Canada’s bitumen giants say their crude has become less carbon-intensive than the average. How do their claims hold up?
This summer, with an election call in the ofﬁng and the debate over bitumen pipelines heating up anew, three of Canada’s oil sands giants ran full-page ads in newspapers across the country that made a bold—and to some minds, unlikely—claim: that some of their operations are producing oil “with a smaller greenhouse impact than the oil average.” What’s more, the ad suggested, shuttering the oil sands could result in higher carbon fuels replacing their products.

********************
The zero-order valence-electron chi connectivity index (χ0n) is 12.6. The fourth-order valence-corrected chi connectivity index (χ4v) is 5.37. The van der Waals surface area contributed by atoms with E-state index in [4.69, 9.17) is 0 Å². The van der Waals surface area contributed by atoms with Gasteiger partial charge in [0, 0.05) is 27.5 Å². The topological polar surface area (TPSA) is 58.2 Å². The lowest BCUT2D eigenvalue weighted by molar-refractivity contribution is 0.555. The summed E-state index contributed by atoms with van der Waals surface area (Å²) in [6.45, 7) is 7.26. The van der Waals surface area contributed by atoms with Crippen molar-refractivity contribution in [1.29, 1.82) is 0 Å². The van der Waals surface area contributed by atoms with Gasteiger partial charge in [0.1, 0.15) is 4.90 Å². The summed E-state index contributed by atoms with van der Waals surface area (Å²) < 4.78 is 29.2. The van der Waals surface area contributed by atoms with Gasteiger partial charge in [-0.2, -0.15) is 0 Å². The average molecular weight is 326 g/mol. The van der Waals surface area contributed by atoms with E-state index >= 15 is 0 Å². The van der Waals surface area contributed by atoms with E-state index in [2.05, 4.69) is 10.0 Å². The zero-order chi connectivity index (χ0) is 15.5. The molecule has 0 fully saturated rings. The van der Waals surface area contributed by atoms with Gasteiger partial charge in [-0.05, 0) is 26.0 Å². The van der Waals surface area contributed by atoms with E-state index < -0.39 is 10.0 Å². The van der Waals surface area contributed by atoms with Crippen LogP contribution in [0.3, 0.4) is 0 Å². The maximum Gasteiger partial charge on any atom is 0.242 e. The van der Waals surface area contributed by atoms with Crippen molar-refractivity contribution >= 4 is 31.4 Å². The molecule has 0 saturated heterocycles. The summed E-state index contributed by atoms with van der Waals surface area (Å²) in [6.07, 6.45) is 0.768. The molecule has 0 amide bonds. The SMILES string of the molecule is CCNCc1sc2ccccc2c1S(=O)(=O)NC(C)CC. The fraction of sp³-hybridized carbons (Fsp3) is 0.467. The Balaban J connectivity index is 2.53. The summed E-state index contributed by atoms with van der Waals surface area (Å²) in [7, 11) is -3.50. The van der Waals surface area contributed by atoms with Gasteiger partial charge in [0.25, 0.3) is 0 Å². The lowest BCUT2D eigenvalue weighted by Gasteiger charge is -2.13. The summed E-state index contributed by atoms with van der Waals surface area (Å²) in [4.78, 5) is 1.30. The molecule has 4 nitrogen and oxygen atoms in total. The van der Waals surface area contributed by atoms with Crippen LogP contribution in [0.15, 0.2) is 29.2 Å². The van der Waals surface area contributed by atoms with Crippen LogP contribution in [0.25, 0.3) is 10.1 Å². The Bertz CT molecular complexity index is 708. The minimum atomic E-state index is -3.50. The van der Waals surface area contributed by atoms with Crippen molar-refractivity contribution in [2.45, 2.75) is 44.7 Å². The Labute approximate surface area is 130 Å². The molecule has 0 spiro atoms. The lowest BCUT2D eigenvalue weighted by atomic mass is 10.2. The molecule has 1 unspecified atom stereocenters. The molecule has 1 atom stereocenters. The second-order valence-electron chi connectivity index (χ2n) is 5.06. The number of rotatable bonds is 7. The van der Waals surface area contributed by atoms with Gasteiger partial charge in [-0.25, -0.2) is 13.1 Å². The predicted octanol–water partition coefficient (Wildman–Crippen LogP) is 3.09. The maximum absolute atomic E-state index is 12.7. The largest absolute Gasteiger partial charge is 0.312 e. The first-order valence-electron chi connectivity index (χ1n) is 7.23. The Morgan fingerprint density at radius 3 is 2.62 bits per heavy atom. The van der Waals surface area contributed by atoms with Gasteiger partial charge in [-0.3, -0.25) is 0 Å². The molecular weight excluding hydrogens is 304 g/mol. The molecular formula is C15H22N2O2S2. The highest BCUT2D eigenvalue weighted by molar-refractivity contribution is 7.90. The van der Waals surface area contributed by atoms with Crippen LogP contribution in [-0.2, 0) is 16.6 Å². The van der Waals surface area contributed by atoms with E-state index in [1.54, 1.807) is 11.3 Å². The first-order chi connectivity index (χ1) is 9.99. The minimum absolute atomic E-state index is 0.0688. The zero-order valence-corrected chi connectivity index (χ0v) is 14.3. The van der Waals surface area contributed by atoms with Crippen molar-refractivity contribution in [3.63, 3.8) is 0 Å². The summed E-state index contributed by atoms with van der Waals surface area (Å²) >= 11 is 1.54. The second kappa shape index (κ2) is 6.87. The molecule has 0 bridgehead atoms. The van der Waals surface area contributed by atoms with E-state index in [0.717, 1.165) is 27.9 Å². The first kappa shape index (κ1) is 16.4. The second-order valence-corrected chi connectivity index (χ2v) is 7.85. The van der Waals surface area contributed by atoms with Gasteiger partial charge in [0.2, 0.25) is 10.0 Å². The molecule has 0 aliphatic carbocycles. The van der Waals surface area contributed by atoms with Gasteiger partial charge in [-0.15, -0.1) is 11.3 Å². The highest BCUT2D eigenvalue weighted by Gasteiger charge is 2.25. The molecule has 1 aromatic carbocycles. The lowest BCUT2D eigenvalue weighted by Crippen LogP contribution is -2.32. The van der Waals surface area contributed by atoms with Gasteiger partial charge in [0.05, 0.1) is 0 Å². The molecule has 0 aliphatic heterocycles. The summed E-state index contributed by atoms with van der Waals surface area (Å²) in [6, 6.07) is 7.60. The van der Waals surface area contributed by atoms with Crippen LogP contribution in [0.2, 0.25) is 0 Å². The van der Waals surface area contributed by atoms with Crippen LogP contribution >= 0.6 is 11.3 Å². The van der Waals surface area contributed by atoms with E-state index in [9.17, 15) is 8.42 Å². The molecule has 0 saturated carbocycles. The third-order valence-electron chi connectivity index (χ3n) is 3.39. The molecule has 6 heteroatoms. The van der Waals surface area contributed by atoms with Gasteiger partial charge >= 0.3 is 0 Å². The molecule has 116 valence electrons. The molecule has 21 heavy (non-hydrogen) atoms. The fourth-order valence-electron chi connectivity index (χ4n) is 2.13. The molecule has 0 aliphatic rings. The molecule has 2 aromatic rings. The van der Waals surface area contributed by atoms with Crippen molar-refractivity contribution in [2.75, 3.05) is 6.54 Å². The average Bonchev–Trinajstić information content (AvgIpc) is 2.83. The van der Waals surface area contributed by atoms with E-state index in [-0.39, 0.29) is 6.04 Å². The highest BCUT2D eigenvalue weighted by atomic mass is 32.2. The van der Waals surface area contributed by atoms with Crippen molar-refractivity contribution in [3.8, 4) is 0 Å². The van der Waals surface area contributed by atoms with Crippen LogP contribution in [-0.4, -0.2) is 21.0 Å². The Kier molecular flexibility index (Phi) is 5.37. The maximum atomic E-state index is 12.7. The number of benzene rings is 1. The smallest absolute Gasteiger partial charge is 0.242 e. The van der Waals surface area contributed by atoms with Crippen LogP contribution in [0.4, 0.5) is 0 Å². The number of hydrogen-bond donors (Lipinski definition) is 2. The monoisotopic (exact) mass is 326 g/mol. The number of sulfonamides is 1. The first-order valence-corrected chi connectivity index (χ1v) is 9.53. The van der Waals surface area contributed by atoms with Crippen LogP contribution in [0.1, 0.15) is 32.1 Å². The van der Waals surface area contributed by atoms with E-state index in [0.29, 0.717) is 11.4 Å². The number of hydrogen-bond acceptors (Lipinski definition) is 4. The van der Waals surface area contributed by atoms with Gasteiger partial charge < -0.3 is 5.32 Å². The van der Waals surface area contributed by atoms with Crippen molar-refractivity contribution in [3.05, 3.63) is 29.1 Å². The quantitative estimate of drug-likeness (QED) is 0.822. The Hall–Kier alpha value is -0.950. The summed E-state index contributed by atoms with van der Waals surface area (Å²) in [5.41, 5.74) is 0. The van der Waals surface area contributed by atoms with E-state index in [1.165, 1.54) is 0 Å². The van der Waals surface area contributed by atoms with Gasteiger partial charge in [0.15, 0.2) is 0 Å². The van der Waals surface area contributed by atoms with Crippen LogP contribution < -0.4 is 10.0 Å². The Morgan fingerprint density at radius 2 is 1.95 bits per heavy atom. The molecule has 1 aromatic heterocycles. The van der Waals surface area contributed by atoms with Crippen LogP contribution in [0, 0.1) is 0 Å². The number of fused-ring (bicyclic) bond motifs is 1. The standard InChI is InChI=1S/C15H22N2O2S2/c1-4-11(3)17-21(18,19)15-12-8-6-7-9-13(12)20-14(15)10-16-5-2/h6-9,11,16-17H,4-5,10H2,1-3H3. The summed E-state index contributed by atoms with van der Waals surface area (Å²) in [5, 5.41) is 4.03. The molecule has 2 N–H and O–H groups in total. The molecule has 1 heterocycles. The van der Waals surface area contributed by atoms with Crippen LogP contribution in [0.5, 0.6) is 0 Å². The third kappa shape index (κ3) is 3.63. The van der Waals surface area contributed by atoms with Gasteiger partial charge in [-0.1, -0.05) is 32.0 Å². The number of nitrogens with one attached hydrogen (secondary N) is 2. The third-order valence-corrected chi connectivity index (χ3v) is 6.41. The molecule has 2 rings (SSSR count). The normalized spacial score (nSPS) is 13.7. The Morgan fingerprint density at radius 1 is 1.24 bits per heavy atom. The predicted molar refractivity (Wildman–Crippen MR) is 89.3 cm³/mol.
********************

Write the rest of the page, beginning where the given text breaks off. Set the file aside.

This comes, of course, after many years of environmentalists contending that oil sands are among the world’s dirtiest fuel sources, producing carbon pollution at a much higher rate—multiple times higher—than conventional oil extraction.
The response turns out to be part of the industry’s two-pronged strategy: ﬁrst, to say that their detractors have cherry-picked and twisted data to make them look bad, and to use emissions numbers to make their own case to the public; second, to improve their emissions record for real. more…